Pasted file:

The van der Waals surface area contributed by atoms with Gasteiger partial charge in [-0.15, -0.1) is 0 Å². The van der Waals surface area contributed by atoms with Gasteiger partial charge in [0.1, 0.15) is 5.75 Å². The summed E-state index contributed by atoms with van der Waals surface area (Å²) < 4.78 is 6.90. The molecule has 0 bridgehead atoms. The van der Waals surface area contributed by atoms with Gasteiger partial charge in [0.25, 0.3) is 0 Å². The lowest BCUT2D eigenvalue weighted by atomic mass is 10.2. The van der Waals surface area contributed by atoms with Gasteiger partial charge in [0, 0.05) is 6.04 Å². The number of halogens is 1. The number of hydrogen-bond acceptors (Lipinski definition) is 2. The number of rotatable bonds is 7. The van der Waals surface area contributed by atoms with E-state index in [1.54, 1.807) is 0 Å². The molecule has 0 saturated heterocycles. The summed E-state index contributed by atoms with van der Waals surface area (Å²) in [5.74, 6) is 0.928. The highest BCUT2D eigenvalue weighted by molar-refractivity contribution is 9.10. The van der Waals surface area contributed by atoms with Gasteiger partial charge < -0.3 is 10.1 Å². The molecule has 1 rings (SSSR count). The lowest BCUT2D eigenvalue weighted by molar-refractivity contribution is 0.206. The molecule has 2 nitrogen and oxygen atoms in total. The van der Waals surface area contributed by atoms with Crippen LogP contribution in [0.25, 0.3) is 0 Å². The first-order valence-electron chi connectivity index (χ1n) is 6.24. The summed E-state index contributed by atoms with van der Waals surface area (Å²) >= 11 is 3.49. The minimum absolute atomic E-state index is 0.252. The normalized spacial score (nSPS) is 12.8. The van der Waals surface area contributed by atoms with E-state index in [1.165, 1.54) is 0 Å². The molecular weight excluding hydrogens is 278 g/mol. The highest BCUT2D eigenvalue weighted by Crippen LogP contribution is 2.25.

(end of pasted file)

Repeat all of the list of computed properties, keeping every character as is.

The van der Waals surface area contributed by atoms with Gasteiger partial charge in [-0.15, -0.1) is 0 Å². The van der Waals surface area contributed by atoms with Gasteiger partial charge in [0.1, 0.15) is 5.75 Å². The summed E-state index contributed by atoms with van der Waals surface area (Å²) < 4.78 is 6.90. The molecule has 0 bridgehead atoms. The van der Waals surface area contributed by atoms with Gasteiger partial charge in [0.25, 0.3) is 0 Å². The lowest BCUT2D eigenvalue weighted by atomic mass is 10.2. The van der Waals surface area contributed by atoms with Gasteiger partial charge in [0, 0.05) is 6.04 Å². The number of halogens is 1. The number of hydrogen-bond acceptors (Lipinski definition) is 2. The number of rotatable bonds is 7. The van der Waals surface area contributed by atoms with E-state index in [1.54, 1.807) is 0 Å². The molecule has 0 saturated heterocycles. The summed E-state index contributed by atoms with van der Waals surface area (Å²) in [5.74, 6) is 0.928. The highest BCUT2D eigenvalue weighted by molar-refractivity contribution is 9.10. The van der Waals surface area contributed by atoms with Gasteiger partial charge < -0.3 is 10.1 Å². The molecule has 1 rings (SSSR count). The lowest BCUT2D eigenvalue weighted by molar-refractivity contribution is 0.206. The molecule has 2 nitrogen and oxygen atoms in total. The van der Waals surface area contributed by atoms with Crippen LogP contribution in [0.25, 0.3) is 0 Å². The first-order valence-electron chi connectivity index (χ1n) is 6.24. The summed E-state index contributed by atoms with van der Waals surface area (Å²) >= 11 is 3.49. The minimum absolute atomic E-state index is 0.252. The normalized spacial score (nSPS) is 12.8. The van der Waals surface area contributed by atoms with E-state index in [1.165, 1.54) is 0 Å². The molecular weight excluding hydrogens is 278 g/mol. The highest BCUT2D eigenvalue weighted by Crippen LogP contribution is 2.25.